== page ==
Overall college enrollment for the 2022 spring semester dropped again this spring and showed a steeper decline than in the fall 2021 and spring 2021 semesters, according to data released Thursday by the National Student Clearinghouse.
Enrollment dropped 4.2% this spring, compared to 3.5% a year ago. Total postsecondary enrollment is now around 16.2 million, compared to 17.4 million in the spring before the coronavirus pandemic started, according to the Clearinghouse.
Doug Shapiro, the group’s executive research director, said during a press briefing this week that he was surprised by the numbers.
“I thought we would begin to see some of these declines shrink this term,” he said.
Shapiro added that the data could reinforce that enrollment decline is part of a “larger phenomenon” related to the value of a college degree and why students would pursue a formal education instead of job opportunities.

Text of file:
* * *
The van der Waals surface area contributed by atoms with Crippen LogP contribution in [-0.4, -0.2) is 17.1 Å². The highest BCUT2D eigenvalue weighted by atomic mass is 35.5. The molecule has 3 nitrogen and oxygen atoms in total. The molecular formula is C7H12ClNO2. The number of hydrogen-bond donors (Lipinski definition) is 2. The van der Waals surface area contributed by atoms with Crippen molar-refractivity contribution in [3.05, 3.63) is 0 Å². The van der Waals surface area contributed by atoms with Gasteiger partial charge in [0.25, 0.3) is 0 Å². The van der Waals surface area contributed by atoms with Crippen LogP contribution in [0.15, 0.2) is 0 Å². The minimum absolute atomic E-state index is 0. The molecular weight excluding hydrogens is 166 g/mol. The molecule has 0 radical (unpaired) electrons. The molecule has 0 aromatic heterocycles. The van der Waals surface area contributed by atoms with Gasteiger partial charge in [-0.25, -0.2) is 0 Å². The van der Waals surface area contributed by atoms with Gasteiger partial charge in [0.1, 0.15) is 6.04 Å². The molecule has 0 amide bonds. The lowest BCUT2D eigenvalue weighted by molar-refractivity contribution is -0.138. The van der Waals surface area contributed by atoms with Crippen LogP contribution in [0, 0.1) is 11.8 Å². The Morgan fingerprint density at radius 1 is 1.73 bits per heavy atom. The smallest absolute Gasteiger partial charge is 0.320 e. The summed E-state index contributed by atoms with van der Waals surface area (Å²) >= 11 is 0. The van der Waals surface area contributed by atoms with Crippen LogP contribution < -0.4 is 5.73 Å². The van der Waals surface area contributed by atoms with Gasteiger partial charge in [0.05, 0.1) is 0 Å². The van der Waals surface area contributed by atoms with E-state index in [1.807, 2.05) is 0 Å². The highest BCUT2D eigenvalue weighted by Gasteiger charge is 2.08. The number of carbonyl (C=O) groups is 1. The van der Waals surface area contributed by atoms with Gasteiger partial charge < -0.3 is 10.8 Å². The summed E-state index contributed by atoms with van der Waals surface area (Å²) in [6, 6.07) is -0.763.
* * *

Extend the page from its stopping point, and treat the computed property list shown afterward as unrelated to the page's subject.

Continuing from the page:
Overall undergraduate enrollment declined 4.7%. The biggest drop came among students pursuing associates’ degrees, with a 8.3% annual decrease.
Graduate and professional enrollment also saw a slight drop, after rebounding last year. The number of students seeking undergraduate programs outside of degrees, like short-term certificates, was also lower.
Some areas are showing potential signs of recovery, Shapiro said. Vocational and skills programs are seeing some growth, and institutions welcomed more first-time students, with enrollment in that group increasing by 4.2%. But not that many students matriculate in the spring overall.
“These numbers are very small. Spring freshmen represent only about a 14,000 student [increase],” Shapiro said. “It really remains to be seen whether this will translate into a larger freshman recovery in the fall.”